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Offline waterslip  
#1 Posted : 19 November 2020 19:34:23(UTC)
waterslip

Canada   
Joined: 19/11/2018(UTC)
Posts: 10
Location: Quebec, Montreal
Hello Community,
I am having an issue with my locomotive making it uphill, especially if it's a long one. I have a curve on my layout that is going uphill and the train's wheels are getting off the track because of the bend where the curves meet (As you can see in the picture).
track with bend.jpeg

Shorter locos in length have no problems, longer ones are losing contact with track and the train won't move up because of the tiny gap between the wheels and the track (See picture).
train losing track.jpg


I added some rubber spackle to enhance traction and that seems to fix it. However this is not a reliable solution and likely to wear with time. I was wondering if anyone had this issue before and what is the best recommended approach you may suggest ?
Temp solution.jpg





Offline michelvr  
#2 Posted : 19 November 2020 19:48:25(UTC)
michelvr


Joined: 06/07/2012(UTC)
Posts: 1,156
Hello,

Your solution is interesting but please remove it as it will foul/mess up you’re beautiful locomotive!

What you have is what I think is called, track vertically misaligned. Meaning your track is not aligned vertically in the horizontal plane and that needs to be corrected by shimming the underside of the track pieces! Use a flexible steel ruler to make sure that the two track pieces are even and level with no space between them. All the best!
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Offline Thewolf  
#3 Posted : 19 November 2020 20:18:32(UTC)
Thewolf

Canada   
Joined: 08/09/2015(UTC)
Posts: 1,860
Location: Saint Mathias dur Richelieu-Canada
Hello waterslip Cool

I agree with Michel.Cool

The rail is probably not placed on an even and level platform. The platform must be levelled, that's my opinion.

Thewolf

Project Laurentides-Neudstadt-CS2-Track C- Itrain-Digital
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Offline waterslip  
#4 Posted : 19 November 2020 21:48:43(UTC)
waterslip

Canada   
Joined: 19/11/2018(UTC)
Posts: 10
Location: Quebec, Montreal

Hello Michel, thanks for the tip. The track pieces are on a perfectly FLAT but inclined surface. When you say shimming the underside of the track pieces, you mean shaving off some of the plastic from the bottom of the track? Has this worked for you before?
I was thinking maybe perhaps adding fine soldered wire and make sure its all aligned. Thanks again.
Offline river6109  
#5 Posted : 19 November 2020 23:33:54(UTC)
river6109

Australia   
Joined: 22/01/2009(UTC)
Posts: 13,275
Location: On 1965 Märklin Boulevard just around from Roco Square
Originally Posted by: waterslip Go to Quoted Post

Hello Michel, thanks for the tip. The track pieces are on a perfectly FLAT but inclined surface. When you say shimming the underside of the track pieces, you mean shaving off some of the plastic from the bottom of the track? Has this worked for you before?
I was thinking maybe perhaps adding fine soldered wire and make sure its all aligned. Thanks again.


I'm surprised with your answer, it shows perfectly the tracks are not level (photo), until you fix it you will find, your loco will always derail., both members have indicated to you what to do and I agree with them.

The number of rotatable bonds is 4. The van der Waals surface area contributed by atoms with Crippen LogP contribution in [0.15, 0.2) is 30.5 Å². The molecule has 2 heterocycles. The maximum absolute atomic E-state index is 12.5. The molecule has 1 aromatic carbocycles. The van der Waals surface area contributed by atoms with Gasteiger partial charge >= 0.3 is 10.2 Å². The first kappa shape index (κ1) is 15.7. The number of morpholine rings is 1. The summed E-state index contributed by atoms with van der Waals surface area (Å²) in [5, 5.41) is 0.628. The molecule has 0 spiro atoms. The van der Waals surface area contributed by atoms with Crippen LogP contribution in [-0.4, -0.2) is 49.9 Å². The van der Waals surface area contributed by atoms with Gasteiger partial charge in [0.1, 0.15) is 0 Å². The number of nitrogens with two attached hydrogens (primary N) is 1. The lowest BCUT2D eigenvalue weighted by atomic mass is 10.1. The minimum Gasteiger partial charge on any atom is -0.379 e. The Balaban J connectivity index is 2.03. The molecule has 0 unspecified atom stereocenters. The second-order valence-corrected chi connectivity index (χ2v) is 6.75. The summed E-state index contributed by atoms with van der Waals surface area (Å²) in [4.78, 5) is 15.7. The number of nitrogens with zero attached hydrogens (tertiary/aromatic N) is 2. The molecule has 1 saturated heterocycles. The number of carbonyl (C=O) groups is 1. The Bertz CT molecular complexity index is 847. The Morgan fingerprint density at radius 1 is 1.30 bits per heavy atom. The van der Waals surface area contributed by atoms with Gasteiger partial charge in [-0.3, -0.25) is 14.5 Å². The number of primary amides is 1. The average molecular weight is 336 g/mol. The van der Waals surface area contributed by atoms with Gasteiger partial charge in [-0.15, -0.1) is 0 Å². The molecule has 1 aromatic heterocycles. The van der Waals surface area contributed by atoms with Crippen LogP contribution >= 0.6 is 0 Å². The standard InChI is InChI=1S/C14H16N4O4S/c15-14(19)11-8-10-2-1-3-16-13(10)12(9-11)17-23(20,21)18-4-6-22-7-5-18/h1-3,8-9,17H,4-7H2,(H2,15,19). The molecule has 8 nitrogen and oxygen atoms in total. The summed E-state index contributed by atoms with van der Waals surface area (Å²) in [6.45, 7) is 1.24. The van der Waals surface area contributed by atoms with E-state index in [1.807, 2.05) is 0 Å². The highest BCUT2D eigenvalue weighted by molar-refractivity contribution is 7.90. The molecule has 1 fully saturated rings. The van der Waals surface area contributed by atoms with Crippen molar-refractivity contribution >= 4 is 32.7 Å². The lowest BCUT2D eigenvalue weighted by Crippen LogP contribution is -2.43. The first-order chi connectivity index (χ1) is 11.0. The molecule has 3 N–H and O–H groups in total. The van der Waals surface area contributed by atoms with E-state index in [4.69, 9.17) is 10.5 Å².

John

https://www.youtube.com/river6109
https://www.youtube.com/6109river
5 years in Destruction mode
50 years in Repairing mode
Offline applor  
#6 Posted : 19 November 2020 23:36:46(UTC)
applor

Australia   
Joined: 21/05/2004(UTC)
Posts: 1,567
Location: Brisbane, Queensland
Originally Posted by: waterslip Go to Quoted Post

Hello Michel, thanks for the tip. The track pieces are on a perfectly FLAT but inclined surface. When you say shimming the underside of the track pieces, you mean shaving off some of the plastic from the bottom of the track? Has this worked for you before?
I was thinking maybe perhaps adding fine soldered wire and make sure its all aligned. Thanks again.




No he's saying that you have an incline change there which is too great, hence why the track join is angled and locos lose traction.

It is suggested that you insert something (ie. a shim - small, thin and flat piece of material) underneath the track where it joins to raise it slightly and flatten the angle.

However that will also increase the angle join for the track pieces on either end too.

In short your gradient change is too great and you need to flatten it out. If it that is not possible you will just need to try and make the gradient changes even across several track pieces so that it is not so pronounced and hopefully prevent traction/derailment issues.
modelling 1954 Germany (era IIIa)
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Offline Crazy Harry  
#7 Posted : 19 November 2020 23:40:57(UTC)
Crazy Harry

Canada   
Joined: 18/11/2008(UTC)
Posts: 374
Location: Oakville, Ontario
It seems that there is a radical change in slope between the two sections. To correct this you must do something like Michel has proposed - you need to add some thin material under the roadbed of your C tracks at this transition to reduce the slope change and therefore raise the rails at the joint. A more gradual slope change will allow all wheels of the locomotive to stay in contact with the rails.

Harold.
Offline mike c  
#8 Posted : 19 November 2020 23:47:16(UTC)
mike c

Canada   
Joined: 28/11/2007(UTC)
Posts: 6,742
Location: Montreal, QC
Methinks that Harry might not be crazy after all...

Try increasing the slope of the track preceding the joint, which will reduce the difference in the track at the joint and make the transition more gradual. If you add a mm or two to the base or even start with a mm under the middle of the preceding track section and 2mm at the joint, you can maintain the same height increase at a more gradual rate that will alleviate the increase in elevation beginning right at the track joint.

Try at first adding one mm at the end of the preceding track section. If that is enough, stop there. If there is still a noticeable difference, try my suggestion above 1mm at mid track 2mm at track end and see if that solves it.

Regards

Mike C
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Offline michelvr